THE son of an award-winning businesswoman who was found dead in a snowy garden in North Yorkshire told her to call him when she arrived home after leaving his 21st birthday party - but never received the call, an inquest heard today.
Champion cheese-maker Mandy Reed’s body was discovered in freezing conditions near her home in the village of Scorton, after a night out in Richmond celebrating her son’s birthday.
Mother-of-two Mrs Reed, 47, was found dead in a neighbour’s garden on the afternoon of Sunday February 5.
She ran the Richmond-based Swaledale Cheese Company for 25 years after starting it with her husband David in 1987. Mr Reed died in 2005 aged 46.
Sam Reed told Richmond Coroner’s Court that his mother had been out drinking with him and his friends in Richmond the night before she was found dead.
They had originally planned to go to the dog track in Sunderland but decided to stay closer to home as it had been snowing most of the afternoon.
The group had a few drinks in a Wetherspoons pub in the town, before going for an Indian meal nearby. They then returned to the pub and carried on drinking.
At around 10pm, Mrs Reed seemed tired and so Mr Reed offered to go home with her, the inquest heard.
Mr Reed said: “She said ‘don’t be stupid, it is your birthday, you stay out with your friends.’ I said ‘well, at least I will walk you to the taxi’.
“I explained to the taxi driver that our house isn’t very easy to find. I said stop at the main bus stop and she will walk home from there.
“I went to the back door and told her that I loved her and asked her to ring me when she got home.”
The taxi driver, Richard Bateman, told the court he stopped three times on the way back to Scorton so Mrs Reed could get some air as she was groaning and seemed ill.
When they arrived in the village, he described helping Mrs Reed out of the taxi and her not paying the fare.
Mr Bateman said: “We sat for a while and I asked her if she was going to pay the £10 something fare.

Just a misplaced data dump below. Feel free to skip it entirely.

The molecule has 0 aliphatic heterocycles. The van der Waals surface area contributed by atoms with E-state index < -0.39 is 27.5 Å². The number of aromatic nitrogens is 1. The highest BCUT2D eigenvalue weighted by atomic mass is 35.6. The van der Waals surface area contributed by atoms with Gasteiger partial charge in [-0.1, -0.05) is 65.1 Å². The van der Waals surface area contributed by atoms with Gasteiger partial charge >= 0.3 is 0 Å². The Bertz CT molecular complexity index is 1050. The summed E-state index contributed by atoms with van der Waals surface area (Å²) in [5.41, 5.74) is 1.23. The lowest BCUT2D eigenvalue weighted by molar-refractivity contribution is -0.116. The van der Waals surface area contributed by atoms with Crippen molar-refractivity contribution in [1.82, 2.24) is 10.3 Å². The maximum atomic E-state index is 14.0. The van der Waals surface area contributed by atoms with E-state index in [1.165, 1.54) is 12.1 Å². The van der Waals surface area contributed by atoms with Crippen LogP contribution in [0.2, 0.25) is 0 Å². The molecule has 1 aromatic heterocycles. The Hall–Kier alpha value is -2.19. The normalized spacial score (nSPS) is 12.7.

“She just wouldn’t or couldn’t get out of the car so I got out myself and helped her out.
“I leaned into the car to see if there was a handbag or anything like that and all I could find was a furry boot.
“She just took hold of the boot and wandered off into Grammar School Close.
“She was staggering when she walked off. I wouldn’t say she was very drunk but she was staggering.”
Mr Reed stayed at a friend’s house and returned home the next afternoon to find his mother was not there.
After calling some of Mrs Reed’s friends and his sister, Louise, Mr Reed still could not find his mother and so he called the police When they arrived in the village they went into a neighbour’s garden while looking for Mrs Reed’s home.
There they found Mrs Reed’s body, lying near a shrubbery. She was only wearing one boot.
Dr Peter Cooper, who carried out the post-mortem examination on Mrs Reed’s body, said she died of a combination of acute alcohol intoxication and exposure to cold.
He said in a statement read out in court that Mrs Reed’s blood contained 370mg of alcohol per 100ml - four and a half times the legal driving limit.
It was a level that “would correspond to a severe level of intoxication often leading to death, either from choking on vomit or respiratory degradation.”
The coroner, Robert Turnbull, accepted the findings of the post-mortem examination.
He recorded a verdict of death by misadventure.